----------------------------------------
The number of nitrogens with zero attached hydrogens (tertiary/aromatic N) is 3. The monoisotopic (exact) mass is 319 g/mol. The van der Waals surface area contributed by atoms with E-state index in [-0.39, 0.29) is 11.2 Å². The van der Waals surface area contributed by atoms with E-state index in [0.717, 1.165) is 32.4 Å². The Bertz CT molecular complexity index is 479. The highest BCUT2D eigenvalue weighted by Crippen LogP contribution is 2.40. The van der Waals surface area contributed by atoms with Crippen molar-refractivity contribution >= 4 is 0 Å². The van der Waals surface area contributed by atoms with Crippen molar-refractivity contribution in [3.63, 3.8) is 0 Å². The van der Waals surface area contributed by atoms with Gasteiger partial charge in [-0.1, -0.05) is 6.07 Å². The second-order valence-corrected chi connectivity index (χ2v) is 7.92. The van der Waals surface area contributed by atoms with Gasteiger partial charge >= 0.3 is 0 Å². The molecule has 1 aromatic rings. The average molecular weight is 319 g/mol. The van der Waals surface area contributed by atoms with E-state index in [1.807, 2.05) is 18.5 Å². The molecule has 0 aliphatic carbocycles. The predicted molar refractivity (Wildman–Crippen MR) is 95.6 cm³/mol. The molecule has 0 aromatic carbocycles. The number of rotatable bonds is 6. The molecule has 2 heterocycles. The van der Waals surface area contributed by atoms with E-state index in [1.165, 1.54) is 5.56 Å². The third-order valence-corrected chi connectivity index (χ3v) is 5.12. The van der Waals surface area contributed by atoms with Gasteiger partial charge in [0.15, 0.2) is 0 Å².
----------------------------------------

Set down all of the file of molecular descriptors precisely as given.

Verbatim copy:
The number of nitrogens with zero attached hydrogens (tertiary/aromatic N) is 3. The monoisotopic (exact) mass is 319 g/mol. The van der Waals surface area contributed by atoms with E-state index in [-0.39, 0.29) is 11.2 Å². The van der Waals surface area contributed by atoms with E-state index in [0.717, 1.165) is 32.4 Å². The Bertz CT molecular complexity index is 479. The highest BCUT2D eigenvalue weighted by Crippen LogP contribution is 2.40. The van der Waals surface area contributed by atoms with Crippen molar-refractivity contribution >= 4 is 0 Å². The van der Waals surface area contributed by atoms with Crippen molar-refractivity contribution in [3.63, 3.8) is 0 Å². The van der Waals surface area contributed by atoms with Gasteiger partial charge in [-0.1, -0.05) is 6.07 Å². The second-order valence-corrected chi connectivity index (χ2v) is 7.92. The van der Waals surface area contributed by atoms with Gasteiger partial charge >= 0.3 is 0 Å². The molecule has 1 aromatic rings. The average molecular weight is 319 g/mol. The van der Waals surface area contributed by atoms with E-state index in [1.807, 2.05) is 18.5 Å². The molecule has 0 aliphatic carbocycles. The predicted molar refractivity (Wildman–Crippen MR) is 95.6 cm³/mol. The molecule has 0 aromatic carbocycles. The number of rotatable bonds is 6. The molecule has 2 heterocycles. The van der Waals surface area contributed by atoms with E-state index in [1.165, 1.54) is 5.56 Å². The third-order valence-corrected chi connectivity index (χ3v) is 5.12. The van der Waals surface area contributed by atoms with Gasteiger partial charge in [0.15, 0.2) is 0 Å².